— More wind farm research needed
Hardly a day goes by without an ad in the Kokomo Tribune by juwi talking about all of the benefits they will provide to Tipton County with the Prairie Breeze Wind Farm. They don’t mention Howard County but the turbines will be on Howard Co. 500 South/Tipton Co. 700 North.
Upon closer examination, these wind turbine benefits are like catching gnats in the night sky. The only benefactors seem to be the land lease holders, turbine material(s) pipeline, and the shareowners of juwi. Issues of liability are skirted by the creation of LLCs, trusts, etc. Some farmland lease holders will say that no opposition group has the right to tell them how to use their land. One Russiaville farmer said on a talk show earlier this week that members of the opposition are the same people running around in off-road vehicles tearing up and destroying farm land. I would say for a fact that most members of the opposition consist of doctors, lawyers, engineers, teachers and business people who have impeccable credentials. Their children are brilliant students who will be the future leaders of our community and country. This Russiaville farmer is probably one of the first in line to take any and all subsidized monies available. That’s our tax money!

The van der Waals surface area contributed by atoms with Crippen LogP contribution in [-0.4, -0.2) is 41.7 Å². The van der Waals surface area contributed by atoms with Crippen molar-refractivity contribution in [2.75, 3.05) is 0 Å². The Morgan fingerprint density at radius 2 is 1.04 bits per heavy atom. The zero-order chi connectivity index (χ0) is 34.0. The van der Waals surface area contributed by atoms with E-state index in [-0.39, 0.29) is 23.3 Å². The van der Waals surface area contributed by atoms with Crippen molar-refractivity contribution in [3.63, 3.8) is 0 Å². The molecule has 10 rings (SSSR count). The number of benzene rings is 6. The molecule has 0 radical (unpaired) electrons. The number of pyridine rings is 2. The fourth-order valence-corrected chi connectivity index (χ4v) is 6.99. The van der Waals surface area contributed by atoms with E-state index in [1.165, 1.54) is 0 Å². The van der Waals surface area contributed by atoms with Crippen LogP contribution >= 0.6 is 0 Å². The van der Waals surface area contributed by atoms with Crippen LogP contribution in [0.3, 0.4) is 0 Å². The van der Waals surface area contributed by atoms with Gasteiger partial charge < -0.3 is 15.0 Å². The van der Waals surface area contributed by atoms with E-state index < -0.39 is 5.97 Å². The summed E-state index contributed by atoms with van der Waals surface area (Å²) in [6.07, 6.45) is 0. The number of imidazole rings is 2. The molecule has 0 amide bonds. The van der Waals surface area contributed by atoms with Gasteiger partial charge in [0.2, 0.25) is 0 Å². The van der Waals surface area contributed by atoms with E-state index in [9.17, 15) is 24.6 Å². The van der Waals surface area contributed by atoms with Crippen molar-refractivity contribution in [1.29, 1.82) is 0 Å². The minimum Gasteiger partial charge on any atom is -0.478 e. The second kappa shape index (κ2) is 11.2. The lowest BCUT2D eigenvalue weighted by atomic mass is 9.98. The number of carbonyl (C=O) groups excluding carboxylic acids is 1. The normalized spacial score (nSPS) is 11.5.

I talked to one landowner with a lease who said “don’t blame me; blame Obama.” Earlier this week, I stopped at a gas station in Windfall and talked to a few people. To start the conversation, I’d indicate the turbine were really big. Their responses included words such as “ugly, grotesque, alien, and black eye.” It appeared as if they were still in disbelief the turbines were real. I mentioned I had heard it would cost $5 million to $15 million to dismantle one. They just shook their heads. It is a fact these 500 foot tall turbines that are near subdivisions such as Chippendale in Howard County, villages, and towns will hurt home values as much as 40 percent. Homes closest to the turbines may not even be saleable. Estimated home value loss in just Chippendale is $9 million!